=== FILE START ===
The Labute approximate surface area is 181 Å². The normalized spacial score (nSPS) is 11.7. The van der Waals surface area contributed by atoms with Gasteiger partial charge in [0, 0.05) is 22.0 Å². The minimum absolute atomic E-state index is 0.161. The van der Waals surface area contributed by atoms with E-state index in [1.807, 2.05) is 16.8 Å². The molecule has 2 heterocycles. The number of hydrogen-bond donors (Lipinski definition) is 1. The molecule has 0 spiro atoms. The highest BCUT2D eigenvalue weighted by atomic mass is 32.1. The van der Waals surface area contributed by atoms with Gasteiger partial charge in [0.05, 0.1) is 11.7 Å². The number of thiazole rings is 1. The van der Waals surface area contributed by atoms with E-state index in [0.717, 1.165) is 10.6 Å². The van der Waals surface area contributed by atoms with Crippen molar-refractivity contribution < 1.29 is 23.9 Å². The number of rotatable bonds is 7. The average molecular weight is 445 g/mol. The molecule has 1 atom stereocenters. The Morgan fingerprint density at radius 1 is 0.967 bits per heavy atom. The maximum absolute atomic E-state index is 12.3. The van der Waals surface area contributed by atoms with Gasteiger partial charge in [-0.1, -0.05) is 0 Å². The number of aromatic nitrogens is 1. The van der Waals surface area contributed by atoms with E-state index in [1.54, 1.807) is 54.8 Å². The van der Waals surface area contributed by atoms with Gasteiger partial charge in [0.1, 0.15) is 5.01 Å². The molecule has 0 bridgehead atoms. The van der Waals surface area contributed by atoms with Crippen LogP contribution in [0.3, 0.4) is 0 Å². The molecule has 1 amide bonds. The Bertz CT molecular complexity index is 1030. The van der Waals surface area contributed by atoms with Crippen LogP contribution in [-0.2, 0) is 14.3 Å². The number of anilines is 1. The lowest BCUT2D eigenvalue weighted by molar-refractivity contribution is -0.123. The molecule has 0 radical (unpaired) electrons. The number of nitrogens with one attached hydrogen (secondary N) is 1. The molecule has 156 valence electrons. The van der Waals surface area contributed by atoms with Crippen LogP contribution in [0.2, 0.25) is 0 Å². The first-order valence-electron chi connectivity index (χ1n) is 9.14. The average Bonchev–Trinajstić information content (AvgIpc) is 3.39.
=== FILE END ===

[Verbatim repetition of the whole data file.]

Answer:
The Labute approximate surface area is 181 Å². The normalized spacial score (nSPS) is 11.7. The van der Waals surface area contributed by atoms with Gasteiger partial charge in [0, 0.05) is 22.0 Å². The minimum absolute atomic E-state index is 0.161. The van der Waals surface area contributed by atoms with E-state index in [1.807, 2.05) is 16.8 Å². The molecule has 2 heterocycles. The number of hydrogen-bond donors (Lipinski definition) is 1. The molecule has 0 spiro atoms. The highest BCUT2D eigenvalue weighted by atomic mass is 32.1. The van der Waals surface area contributed by atoms with Gasteiger partial charge in [0.05, 0.1) is 11.7 Å². The number of thiazole rings is 1. The van der Waals surface area contributed by atoms with E-state index in [0.717, 1.165) is 10.6 Å². The van der Waals surface area contributed by atoms with Crippen molar-refractivity contribution < 1.29 is 23.9 Å². The number of rotatable bonds is 7. The average molecular weight is 445 g/mol. The molecule has 1 atom stereocenters. The Morgan fingerprint density at radius 1 is 0.967 bits per heavy atom. The maximum absolute atomic E-state index is 12.3. The van der Waals surface area contributed by atoms with Gasteiger partial charge in [-0.1, -0.05) is 0 Å². The number of aromatic nitrogens is 1. The van der Waals surface area contributed by atoms with E-state index in [1.54, 1.807) is 54.8 Å². The van der Waals surface area contributed by atoms with Gasteiger partial charge in [0.1, 0.15) is 5.01 Å². The molecule has 0 bridgehead atoms. The van der Waals surface area contributed by atoms with Crippen LogP contribution in [0.3, 0.4) is 0 Å². The molecule has 1 amide bonds. The Bertz CT molecular complexity index is 1030. The van der Waals surface area contributed by atoms with Crippen LogP contribution in [-0.2, 0) is 14.3 Å². The number of anilines is 1. The lowest BCUT2D eigenvalue weighted by molar-refractivity contribution is -0.123. The molecule has 0 radical (unpaired) electrons. The number of nitrogens with one attached hydrogen (secondary N) is 1. The molecule has 156 valence electrons. The van der Waals surface area contributed by atoms with Crippen LogP contribution in [0.2, 0.25) is 0 Å². The first-order valence-electron chi connectivity index (χ1n) is 9.14. The average Bonchev–Trinajstić information content (AvgIpc) is 3.39.